Hi! My name is Charity and I am a wife and a mom to four crazy kids! My firstborn, Logan, made me a mom in 2009, and I could never have imagined the journey the two of us would go on. I had no idea what motherhood would look like for me.

Logan was diagnosed with high-functioning autism spectrum disorder (ASD) when he was four years old. He was my first child, so I wasn’t aware of all the red flags and what to exactly look for. I had never heard of autism before he was diagnosed. My mother was the first one to see signs. She has previously worked with special needs children in school, so she was much more aware of autism then I was. As a young child, Logan was unaware of dangers, he had difficulty with balance, and his depth perception was off. He always lined up his cars so they faced the same direction. He thrived on routine, was non verbal and was sensitive to loud sounds. He also had a very limited diet that consisted of a handful of foods. He was not able to make eye contact with someone when corresponding with him/her. 

When Logan started school I had to learn to be his advocate. Trying to get the proper support he needed was no easy task. I was met with resistance and roadblocks. Because he is high functioning, a lot of the time educators do not see where he needs the support and therefore they think that it isn’t necessary. With high-functioning ASD your deficits are ignored and students with high-functioning ASD fall through the cracks. I had to learn about individual education plans (IEPs) and assistive devices. When the school or school board said no, I had to learn to push back. I had to remember that there is no one else on this earth who will be a better advocate for him then myself. This journey was not an easy task. I left many meetings in tears, mainly from frustration–from having such a difficult time trying to get my son what he needed and deserved to be able to get through a simple school day.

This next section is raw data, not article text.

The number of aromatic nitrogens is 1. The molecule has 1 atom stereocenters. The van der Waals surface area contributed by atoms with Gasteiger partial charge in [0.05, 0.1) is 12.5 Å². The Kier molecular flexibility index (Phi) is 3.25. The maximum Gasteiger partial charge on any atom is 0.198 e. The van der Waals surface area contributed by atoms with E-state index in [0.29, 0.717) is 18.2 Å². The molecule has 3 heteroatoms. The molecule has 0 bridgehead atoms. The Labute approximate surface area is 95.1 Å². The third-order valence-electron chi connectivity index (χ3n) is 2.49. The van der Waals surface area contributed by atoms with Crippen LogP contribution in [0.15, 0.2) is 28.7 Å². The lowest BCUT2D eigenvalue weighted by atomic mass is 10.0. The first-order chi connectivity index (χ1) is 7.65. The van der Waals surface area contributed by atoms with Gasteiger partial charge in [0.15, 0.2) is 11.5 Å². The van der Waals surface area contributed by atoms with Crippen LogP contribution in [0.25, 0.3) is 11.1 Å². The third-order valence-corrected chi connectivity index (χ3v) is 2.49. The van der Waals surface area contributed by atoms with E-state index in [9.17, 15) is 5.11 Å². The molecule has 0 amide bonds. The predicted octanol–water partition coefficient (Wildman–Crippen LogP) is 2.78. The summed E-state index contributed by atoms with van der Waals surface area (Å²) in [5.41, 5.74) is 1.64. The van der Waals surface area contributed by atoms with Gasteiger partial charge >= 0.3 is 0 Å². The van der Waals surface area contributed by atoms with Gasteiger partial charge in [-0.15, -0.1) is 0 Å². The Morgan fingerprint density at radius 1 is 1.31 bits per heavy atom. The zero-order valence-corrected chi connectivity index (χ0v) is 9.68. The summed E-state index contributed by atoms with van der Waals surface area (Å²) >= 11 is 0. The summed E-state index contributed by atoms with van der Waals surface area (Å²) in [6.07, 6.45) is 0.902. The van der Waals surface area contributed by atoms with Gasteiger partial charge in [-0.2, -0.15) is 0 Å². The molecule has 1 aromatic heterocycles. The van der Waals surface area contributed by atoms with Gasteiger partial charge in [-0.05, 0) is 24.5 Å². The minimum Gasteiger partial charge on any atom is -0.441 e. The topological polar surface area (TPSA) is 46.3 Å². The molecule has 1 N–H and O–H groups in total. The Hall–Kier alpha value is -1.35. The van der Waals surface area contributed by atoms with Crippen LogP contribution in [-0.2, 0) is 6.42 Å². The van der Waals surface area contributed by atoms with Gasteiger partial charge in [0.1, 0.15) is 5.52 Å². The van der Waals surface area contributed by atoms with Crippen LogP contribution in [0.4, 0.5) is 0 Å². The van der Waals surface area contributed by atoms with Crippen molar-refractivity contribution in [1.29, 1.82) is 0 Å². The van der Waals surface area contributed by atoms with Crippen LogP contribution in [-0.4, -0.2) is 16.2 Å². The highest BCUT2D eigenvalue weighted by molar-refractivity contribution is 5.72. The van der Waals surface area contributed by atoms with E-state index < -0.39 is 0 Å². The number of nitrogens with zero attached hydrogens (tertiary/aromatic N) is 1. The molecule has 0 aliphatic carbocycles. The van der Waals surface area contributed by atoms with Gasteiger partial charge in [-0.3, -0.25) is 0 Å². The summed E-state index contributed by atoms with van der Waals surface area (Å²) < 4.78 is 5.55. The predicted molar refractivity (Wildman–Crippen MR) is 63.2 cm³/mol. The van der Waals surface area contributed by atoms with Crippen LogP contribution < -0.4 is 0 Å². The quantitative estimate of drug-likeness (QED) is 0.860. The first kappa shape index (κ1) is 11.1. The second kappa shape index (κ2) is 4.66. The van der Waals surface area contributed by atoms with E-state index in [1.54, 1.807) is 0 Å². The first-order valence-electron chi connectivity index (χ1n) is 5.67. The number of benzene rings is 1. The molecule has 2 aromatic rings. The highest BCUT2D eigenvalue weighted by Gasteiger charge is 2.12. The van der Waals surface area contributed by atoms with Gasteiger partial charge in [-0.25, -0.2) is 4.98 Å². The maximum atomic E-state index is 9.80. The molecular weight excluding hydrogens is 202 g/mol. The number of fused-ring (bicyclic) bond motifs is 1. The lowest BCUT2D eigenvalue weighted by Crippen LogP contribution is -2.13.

Logan struggles a lot socially in school. He does have friends, but only a couple of close ones. A lot of people don’t understand that he is a very literal child and that he has a difficult time realizing when someone is making fun of him. He becomes an easy target for kids to pick on — both physically and emotionally. Logan also has to be his own advocate at school because when he is overstimulated in class, the teacher may not be aware of it as Logan is so good at holding it all in at school until he gets home. The noise may become too much for him or there might just simply be too much going on in the classroom, and he needs a break to just take a couple of laps around the school. 

Logan has three siblings, and there are things that Logan gets to do that the others don’t. The biggest one being that he gets to eat whenever he wants. Logan doesn’t have a regular diet. In fact, he is missing complete food groups altogether. So we allow him to eat when he wants, whereas his siblings need to wait for a snack or when it’s time to eat breakfast, lunch or dinner. This is a struggle in our house as our younger child doesn’t understand this, and there are plenty of meltdowns from it. Our second oldest has finally come to terms with it and fully understands the circumstances. 

 I have learned a lot about myself on this journey and how strong of a person I can be for my kids. I have learned that I have to move outside of my comfort zone to be the best advocate for my son. And since my husband and I decided to have more kids after Logan, I have always kept in the back of my mind that they may also have ASD. In fact his siblings have a 2-18% higher chance of having ASD. 

What people need to keep in mind about an autism diagnosis is that there are no two people with autism who are truly alike. Autism looks different in each person. It is important to educate yourself on autism, because the child who may look like he is throwing a tantrum in the middle of the store is possibly overstimulated and not able to cope like you and I could. That child that is just eating fries for dinner and possibly nothing else has sensory issues with food and they are not capable of eating something else. Autism is not always a visible disability. I have more often than not have heard the comment “Oh he has autism? You would never be able to tell he has autism.” Not every disability is visible. Lastly, people with autism just simply want to be accepted. They are pretty amazing people with pretty amazing ways that they see the world.

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